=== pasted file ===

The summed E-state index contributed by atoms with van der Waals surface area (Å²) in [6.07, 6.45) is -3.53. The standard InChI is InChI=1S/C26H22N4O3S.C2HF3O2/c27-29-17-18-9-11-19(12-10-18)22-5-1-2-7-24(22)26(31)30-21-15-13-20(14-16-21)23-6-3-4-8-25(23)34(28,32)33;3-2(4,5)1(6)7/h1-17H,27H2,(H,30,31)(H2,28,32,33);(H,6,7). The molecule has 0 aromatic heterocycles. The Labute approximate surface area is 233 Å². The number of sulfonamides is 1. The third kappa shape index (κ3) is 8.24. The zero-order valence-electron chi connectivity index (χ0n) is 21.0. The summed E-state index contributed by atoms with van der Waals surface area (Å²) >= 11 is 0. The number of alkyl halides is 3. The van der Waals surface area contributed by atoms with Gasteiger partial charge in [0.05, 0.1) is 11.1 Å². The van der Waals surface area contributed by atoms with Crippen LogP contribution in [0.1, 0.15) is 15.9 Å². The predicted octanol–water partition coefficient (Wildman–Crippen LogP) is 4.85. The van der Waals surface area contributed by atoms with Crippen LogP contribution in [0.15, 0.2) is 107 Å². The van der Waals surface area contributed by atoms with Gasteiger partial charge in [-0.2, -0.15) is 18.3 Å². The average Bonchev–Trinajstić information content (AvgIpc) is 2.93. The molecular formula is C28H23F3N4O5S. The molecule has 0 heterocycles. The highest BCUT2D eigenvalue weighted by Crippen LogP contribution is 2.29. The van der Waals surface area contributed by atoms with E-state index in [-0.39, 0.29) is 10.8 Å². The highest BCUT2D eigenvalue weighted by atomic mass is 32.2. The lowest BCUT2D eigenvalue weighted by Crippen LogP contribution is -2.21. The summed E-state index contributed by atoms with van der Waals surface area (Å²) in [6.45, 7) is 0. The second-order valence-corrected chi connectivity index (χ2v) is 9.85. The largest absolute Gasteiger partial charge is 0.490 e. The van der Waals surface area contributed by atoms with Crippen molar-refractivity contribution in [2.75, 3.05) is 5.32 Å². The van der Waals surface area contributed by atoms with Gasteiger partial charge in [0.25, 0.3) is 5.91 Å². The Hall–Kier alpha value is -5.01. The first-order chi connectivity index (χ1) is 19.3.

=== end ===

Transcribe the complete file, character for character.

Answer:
The summed E-state index contributed by atoms with van der Waals surface area (Å²) in [6.07, 6.45) is -3.53. The standard InChI is InChI=1S/C26H22N4O3S.C2HF3O2/c27-29-17-18-9-11-19(12-10-18)22-5-1-2-7-24(22)26(31)30-21-15-13-20(14-16-21)23-6-3-4-8-25(23)34(28,32)33;3-2(4,5)1(6)7/h1-17H,27H2,(H,30,31)(H2,28,32,33);(H,6,7). The molecule has 0 aromatic heterocycles. The Labute approximate surface area is 233 Å². The number of sulfonamides is 1. The third kappa shape index (κ3) is 8.24. The zero-order valence-electron chi connectivity index (χ0n) is 21.0. The summed E-state index contributed by atoms with van der Waals surface area (Å²) >= 11 is 0. The number of alkyl halides is 3. The van der Waals surface area contributed by atoms with Gasteiger partial charge in [0.05, 0.1) is 11.1 Å². The van der Waals surface area contributed by atoms with Crippen LogP contribution in [0.1, 0.15) is 15.9 Å². The predicted octanol–water partition coefficient (Wildman–Crippen LogP) is 4.85. The van der Waals surface area contributed by atoms with Crippen LogP contribution in [0.15, 0.2) is 107 Å². The van der Waals surface area contributed by atoms with Gasteiger partial charge in [-0.2, -0.15) is 18.3 Å². The average Bonchev–Trinajstić information content (AvgIpc) is 2.93. The molecular formula is C28H23F3N4O5S. The molecule has 0 heterocycles. The highest BCUT2D eigenvalue weighted by Crippen LogP contribution is 2.29. The van der Waals surface area contributed by atoms with E-state index in [-0.39, 0.29) is 10.8 Å². The highest BCUT2D eigenvalue weighted by atomic mass is 32.2. The lowest BCUT2D eigenvalue weighted by Crippen LogP contribution is -2.21. The summed E-state index contributed by atoms with van der Waals surface area (Å²) in [6.45, 7) is 0. The second-order valence-corrected chi connectivity index (χ2v) is 9.85. The largest absolute Gasteiger partial charge is 0.490 e. The van der Waals surface area contributed by atoms with Crippen molar-refractivity contribution in [2.75, 3.05) is 5.32 Å². The van der Waals surface area contributed by atoms with Gasteiger partial charge in [0.25, 0.3) is 5.91 Å². The Hall–Kier alpha value is -5.01. The first-order chi connectivity index (χ1) is 19.3.